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Tourism and Infant-Directed Aggression in Tibetan Macaques (Macaca thibetana) at Mt. Huangshan, China

Sydney Self, Lori K. Sheeran, Megan D. Matheson, Jin-Hua Li, Oland D. Pelton, Sarah Harding, R. Steven Wagner
Anthrozoös 2013 v.26 no.3 pp. 435-444
Macaca, adults, aggression, females, infant mortality, infants, juveniles, males, monkeys, tourism, tourists, weaning, China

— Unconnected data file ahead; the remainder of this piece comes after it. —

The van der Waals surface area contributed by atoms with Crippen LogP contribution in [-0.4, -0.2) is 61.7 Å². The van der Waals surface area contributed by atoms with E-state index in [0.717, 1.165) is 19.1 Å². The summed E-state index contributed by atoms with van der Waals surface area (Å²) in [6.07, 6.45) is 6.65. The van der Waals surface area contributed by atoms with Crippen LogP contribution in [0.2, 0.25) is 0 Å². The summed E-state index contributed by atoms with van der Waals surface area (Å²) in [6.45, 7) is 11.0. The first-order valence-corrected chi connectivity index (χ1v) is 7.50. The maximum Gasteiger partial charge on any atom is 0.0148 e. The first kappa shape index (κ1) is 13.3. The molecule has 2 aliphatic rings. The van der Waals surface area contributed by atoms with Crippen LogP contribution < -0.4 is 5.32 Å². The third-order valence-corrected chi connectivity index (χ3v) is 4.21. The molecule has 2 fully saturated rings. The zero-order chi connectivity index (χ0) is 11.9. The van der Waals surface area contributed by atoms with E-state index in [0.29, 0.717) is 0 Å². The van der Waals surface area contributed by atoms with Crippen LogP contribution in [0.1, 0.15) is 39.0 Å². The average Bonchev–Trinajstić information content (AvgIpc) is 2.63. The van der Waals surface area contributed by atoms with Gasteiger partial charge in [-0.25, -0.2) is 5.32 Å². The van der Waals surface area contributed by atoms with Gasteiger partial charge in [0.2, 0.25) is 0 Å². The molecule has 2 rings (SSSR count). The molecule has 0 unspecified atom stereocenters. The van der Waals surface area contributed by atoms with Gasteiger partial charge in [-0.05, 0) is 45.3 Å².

Previous studies of habituated Tibetan macaques (Macaca thibetana) at Mt. Huangshan, China demonstrated the negative impact that some tourism management strategies had on monkeys' annual infant mortality, but data on precise causes and perpetrators of infant injuries were not available. We worked at the same site and recorded rates of aggression that older monkeys directed toward group infants as a function of tourist numbers and proximity. We found a negative correlation between the number of people on the viewing platform and the frequency of monkeys' aggression toward the group's infants, but the effect is slight. We noted that infant-directed aggression (IDA) was more likely to occur in the provisioning zone where tourists bounded the monkeys on two sides, despite the fact that infants spent very little time in that location. The alpha and beta males engaged in more IDA than expected, while the other three adult males, adult females, and juveniles exhibited less IDA than expected. Males' IDA included biting, chasing, grabbing, and pushing. Adult females bit and grabbed mostly their own infants in the contexts of punishment and weaning. Juveniles' IDA was uncommon and consisted mostly of open-mouth threats. To minimize the severity and frequency of male-toinfant IDA, we recommend that sections of the tourist viewing platform be closed off so that tourists do not surround the monkeys, particularly when infants are near the viewing platforms and tourist numbers are few. The rule against tourists feeding monkeys should also be strictly enforced, so that altercations between the highest-ranked males and other group members, particularly infants, are less likely to occur.